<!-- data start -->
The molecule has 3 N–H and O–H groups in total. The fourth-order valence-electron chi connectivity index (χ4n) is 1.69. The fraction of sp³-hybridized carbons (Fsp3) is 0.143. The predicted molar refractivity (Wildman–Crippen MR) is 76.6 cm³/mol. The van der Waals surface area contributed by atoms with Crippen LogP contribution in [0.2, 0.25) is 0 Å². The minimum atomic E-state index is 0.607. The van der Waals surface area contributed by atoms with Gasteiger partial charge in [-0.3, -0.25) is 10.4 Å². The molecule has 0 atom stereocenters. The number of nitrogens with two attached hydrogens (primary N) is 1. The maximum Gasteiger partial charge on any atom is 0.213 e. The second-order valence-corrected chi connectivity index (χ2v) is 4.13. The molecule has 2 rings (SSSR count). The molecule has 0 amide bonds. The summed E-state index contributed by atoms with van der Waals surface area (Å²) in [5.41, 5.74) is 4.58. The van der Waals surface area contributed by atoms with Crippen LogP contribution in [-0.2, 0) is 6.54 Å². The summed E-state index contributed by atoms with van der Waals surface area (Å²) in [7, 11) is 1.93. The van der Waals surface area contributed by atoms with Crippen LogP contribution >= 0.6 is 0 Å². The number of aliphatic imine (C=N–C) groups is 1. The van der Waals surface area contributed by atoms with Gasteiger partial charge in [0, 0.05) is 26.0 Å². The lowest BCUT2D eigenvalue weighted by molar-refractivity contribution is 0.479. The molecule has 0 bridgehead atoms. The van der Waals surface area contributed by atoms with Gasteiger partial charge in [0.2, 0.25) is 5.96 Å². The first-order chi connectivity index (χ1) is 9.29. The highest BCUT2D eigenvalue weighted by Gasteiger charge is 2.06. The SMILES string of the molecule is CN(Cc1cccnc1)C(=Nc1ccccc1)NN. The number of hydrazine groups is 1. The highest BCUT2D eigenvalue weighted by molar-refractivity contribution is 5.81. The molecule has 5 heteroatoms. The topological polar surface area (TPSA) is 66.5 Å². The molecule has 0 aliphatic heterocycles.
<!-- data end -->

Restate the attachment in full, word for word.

The molecule has 3 N–H and O–H groups in total. The fourth-order valence-electron chi connectivity index (χ4n) is 1.69. The fraction of sp³-hybridized carbons (Fsp3) is 0.143. The predicted molar refractivity (Wildman–Crippen MR) is 76.6 cm³/mol. The van der Waals surface area contributed by atoms with Crippen LogP contribution in [0.2, 0.25) is 0 Å². The minimum atomic E-state index is 0.607. The van der Waals surface area contributed by atoms with Gasteiger partial charge in [-0.3, -0.25) is 10.4 Å². The molecule has 0 atom stereocenters. The number of nitrogens with two attached hydrogens (primary N) is 1. The maximum Gasteiger partial charge on any atom is 0.213 e. The second-order valence-corrected chi connectivity index (χ2v) is 4.13. The molecule has 2 rings (SSSR count). The molecule has 0 amide bonds. The summed E-state index contributed by atoms with van der Waals surface area (Å²) in [5.41, 5.74) is 4.58. The van der Waals surface area contributed by atoms with Crippen LogP contribution in [-0.2, 0) is 6.54 Å². The summed E-state index contributed by atoms with van der Waals surface area (Å²) in [7, 11) is 1.93. The van der Waals surface area contributed by atoms with Crippen LogP contribution >= 0.6 is 0 Å². The number of aliphatic imine (C=N–C) groups is 1. The van der Waals surface area contributed by atoms with Gasteiger partial charge in [0, 0.05) is 26.0 Å². The lowest BCUT2D eigenvalue weighted by molar-refractivity contribution is 0.479. The molecule has 0 bridgehead atoms. The van der Waals surface area contributed by atoms with Gasteiger partial charge in [0.2, 0.25) is 5.96 Å². The first-order chi connectivity index (χ1) is 9.29. The highest BCUT2D eigenvalue weighted by Gasteiger charge is 2.06. The SMILES string of the molecule is CN(Cc1cccnc1)C(=Nc1ccccc1)NN. The number of hydrazine groups is 1. The highest BCUT2D eigenvalue weighted by molar-refractivity contribution is 5.81. The molecule has 5 heteroatoms. The topological polar surface area (TPSA) is 66.5 Å². The molecule has 0 aliphatic heterocycles.